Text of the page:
In a small rally at city hall Thursday morning and in a new round of TV commercials, Bill Thompson is seeking to remind voters about last year's push by the mayor to change the term-limit law.


"We haven't forgotten about it now," Thompson said. "And we're taking a stand against eight years of Mike Bloomberg's lies and hypocrisy."


Thompson called Bloomberg's action an egregious abuse of power. Last year, the mayor changed the term limit law, despite two votes by the public in the 90s in favor of term limits.


"He lied to us and he betrayed our trust," Thompson said. "He claims to be above politics, but you and I know what he did was the worst kind of politics that there is."


"The voters are going to have their opportunity to say something in 26 days," Bloomberg said.


The mayor shrugged off Thompson's latest attack, saying he changed the rules because a lot of New Yorkers wanted him to.


"The city is a lot better than it was eight years ago," Bloomberg said. "And there are an awful lot of people that kept asking me to stay around and continue the progress."


Instead of talking much about term limits, the mayor made a play for the immigrant vote, saying in this city of immigrants, he wants to help more people learn English. He's pushing for immigration reform in Congress.


Thompson goes on the attack

William Thompson is turning up the heat on New York City Mayor Michael Bloomberg. The democrat is running his first attack ads of the race starting on Wednesday. One focuses on how Bloomberg had the term-limits law changed so he could run again. The other says New Yorkers are being squeezed
by fees and taxes.


Paterson and Obama

The governor played it nice with the president, trying to explain away Monday's awkward greeting in Troy and what's been called an icy reception a few minutes later.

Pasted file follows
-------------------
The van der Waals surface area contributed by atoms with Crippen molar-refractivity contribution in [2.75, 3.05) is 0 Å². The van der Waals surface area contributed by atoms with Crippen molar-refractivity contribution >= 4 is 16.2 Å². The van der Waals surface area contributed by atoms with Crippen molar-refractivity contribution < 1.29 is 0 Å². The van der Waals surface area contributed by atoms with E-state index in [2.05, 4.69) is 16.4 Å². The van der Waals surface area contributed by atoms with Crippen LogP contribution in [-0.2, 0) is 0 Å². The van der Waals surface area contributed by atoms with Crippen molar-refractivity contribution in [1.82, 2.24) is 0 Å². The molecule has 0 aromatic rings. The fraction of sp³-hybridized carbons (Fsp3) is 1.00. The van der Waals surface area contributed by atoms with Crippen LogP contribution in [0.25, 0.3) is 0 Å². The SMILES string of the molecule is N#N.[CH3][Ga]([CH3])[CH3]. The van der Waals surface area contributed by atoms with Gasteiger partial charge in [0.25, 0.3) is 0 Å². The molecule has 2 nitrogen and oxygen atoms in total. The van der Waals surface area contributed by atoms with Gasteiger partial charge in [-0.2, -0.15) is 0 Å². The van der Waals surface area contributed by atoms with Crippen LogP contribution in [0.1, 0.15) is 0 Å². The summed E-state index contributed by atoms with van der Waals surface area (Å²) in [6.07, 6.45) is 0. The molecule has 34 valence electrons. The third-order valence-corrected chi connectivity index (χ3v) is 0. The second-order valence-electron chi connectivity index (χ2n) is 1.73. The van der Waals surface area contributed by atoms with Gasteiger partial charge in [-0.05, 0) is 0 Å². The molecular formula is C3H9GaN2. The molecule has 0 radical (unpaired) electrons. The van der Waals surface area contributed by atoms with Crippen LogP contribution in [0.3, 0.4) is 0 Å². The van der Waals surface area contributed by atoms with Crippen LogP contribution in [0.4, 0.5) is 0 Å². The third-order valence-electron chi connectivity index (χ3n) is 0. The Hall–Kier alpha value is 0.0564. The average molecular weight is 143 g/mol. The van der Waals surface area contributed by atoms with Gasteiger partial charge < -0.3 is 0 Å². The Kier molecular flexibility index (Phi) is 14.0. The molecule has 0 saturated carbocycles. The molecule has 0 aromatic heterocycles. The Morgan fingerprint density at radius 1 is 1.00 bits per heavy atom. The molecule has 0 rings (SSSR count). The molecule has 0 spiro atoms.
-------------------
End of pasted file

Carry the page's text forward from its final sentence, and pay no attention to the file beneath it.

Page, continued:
"I thought he was gracious to me, he spoke to me, asked me how I was feeling, expressed a little chagrin about the process in this situation," Paterson said on Tuesday.

The president's staff has told Paterson he can't win next year. They're worried about tough election fights in 2010. A loss at the top of the ticket in New York could have a trickle down effect and hurt upstate congressmen.... or perhaps Senator Gillibrand....  All of them needed for the president's agenda in Washington.


Pataki making a comeback?

Sounds like former Republican Gov. George Pataki may be tossing his hat into the ring again.  He spoke Monday for the Republican National Committee after Democratic President Barack Obama's visit to New York.  He's considering several opportunities that could get him back in New York politics, including a run for the U.S. Senate.  A Marist College poll last week found Pataki would beat Democratic Sen. Kirsten Gillibrand by 48 percent to 44 percent, even though the three-term governor isn't saying he'll return to politics. Pataki also says fellow Republican Rudy Giuliani is still seriously considering a run for governor.


Gov. Paterson backs Thompson for Mayor


Cy Vance talks to Eyewitness News

Dave Evans sits down with the future Manhattan District Attorney about his plans.